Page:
An audio-archive project managed by Jorge Arévalo Mateus PhD ’12 will be available to the general public in the United States and the Dominican Republic in 2013. The project, “The Sacred and Festive Music of the Liboristas Communities of the Dominican Southwest,” contains 32 hours of field recordings gathered between 2001 and 2004.
With support from the GRAMMY Foundation® in the category “Preservation and Archive,” Arévalo Mateus digitally preserved music audio recordings captured in rural areas of the Dominican Republic preserving more than 20 genres. The result is the first archive documenting the different genres of music played at Liboristas communities including sacred and festive accordion genres; a percussion genre; an a capella religious genre; and others.
The archive also includes interviews about the religious continuity of the two Liboristas movements, one started in 1908 by Liborio Mateo, and the other in 1961 by Leon and Romilio Ventura. The interviews include personal histories of religious leaders and missionaries from the last 50 years, the birth of a new leader missionary, the birth of a new musician in one of the communities, and the tracking of the celebrations calendar during the years.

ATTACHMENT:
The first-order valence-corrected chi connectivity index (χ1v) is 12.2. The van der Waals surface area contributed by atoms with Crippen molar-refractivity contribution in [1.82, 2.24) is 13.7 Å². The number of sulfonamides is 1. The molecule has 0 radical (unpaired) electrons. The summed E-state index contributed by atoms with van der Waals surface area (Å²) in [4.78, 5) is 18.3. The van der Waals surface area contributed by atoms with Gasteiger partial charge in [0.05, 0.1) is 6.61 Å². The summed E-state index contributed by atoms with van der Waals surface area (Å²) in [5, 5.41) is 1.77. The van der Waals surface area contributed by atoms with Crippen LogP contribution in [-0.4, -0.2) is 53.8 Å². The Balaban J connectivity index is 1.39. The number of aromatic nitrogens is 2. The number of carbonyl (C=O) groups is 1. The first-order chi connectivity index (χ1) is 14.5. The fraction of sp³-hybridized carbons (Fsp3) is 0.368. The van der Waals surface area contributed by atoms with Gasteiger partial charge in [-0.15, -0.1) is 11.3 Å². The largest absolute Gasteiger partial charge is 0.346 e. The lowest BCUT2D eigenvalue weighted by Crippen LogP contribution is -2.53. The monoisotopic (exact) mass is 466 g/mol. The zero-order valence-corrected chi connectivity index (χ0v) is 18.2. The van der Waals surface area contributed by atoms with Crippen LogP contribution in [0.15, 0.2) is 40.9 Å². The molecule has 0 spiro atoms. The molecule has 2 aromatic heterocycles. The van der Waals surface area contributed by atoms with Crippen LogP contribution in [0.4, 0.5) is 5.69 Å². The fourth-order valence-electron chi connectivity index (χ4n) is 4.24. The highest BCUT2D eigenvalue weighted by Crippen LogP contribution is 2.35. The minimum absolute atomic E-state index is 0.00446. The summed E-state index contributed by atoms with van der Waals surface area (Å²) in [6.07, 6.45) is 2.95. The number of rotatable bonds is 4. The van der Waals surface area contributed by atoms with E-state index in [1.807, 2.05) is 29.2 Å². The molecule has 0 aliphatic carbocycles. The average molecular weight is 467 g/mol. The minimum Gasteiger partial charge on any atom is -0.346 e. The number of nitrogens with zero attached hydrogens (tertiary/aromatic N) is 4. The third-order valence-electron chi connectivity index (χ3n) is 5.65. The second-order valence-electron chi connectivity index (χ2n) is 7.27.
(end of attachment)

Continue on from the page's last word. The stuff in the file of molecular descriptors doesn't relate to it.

“The archive will have an impact for the Dominican ethnomusicology, popular religion, oral traditions and historical studies,” Arévalo Mateus said.
On Dec. 13, 2012, Arévalo Mateus completed his ethnomusicology PhD dissertation on “Somos Colombianos en Nueva York/We are Colombians in New York City, An Ethnography of a Colombian Musicians Community, 1995-2010.” He will attend the Wesleyan Commencement Ceremony in May 2013.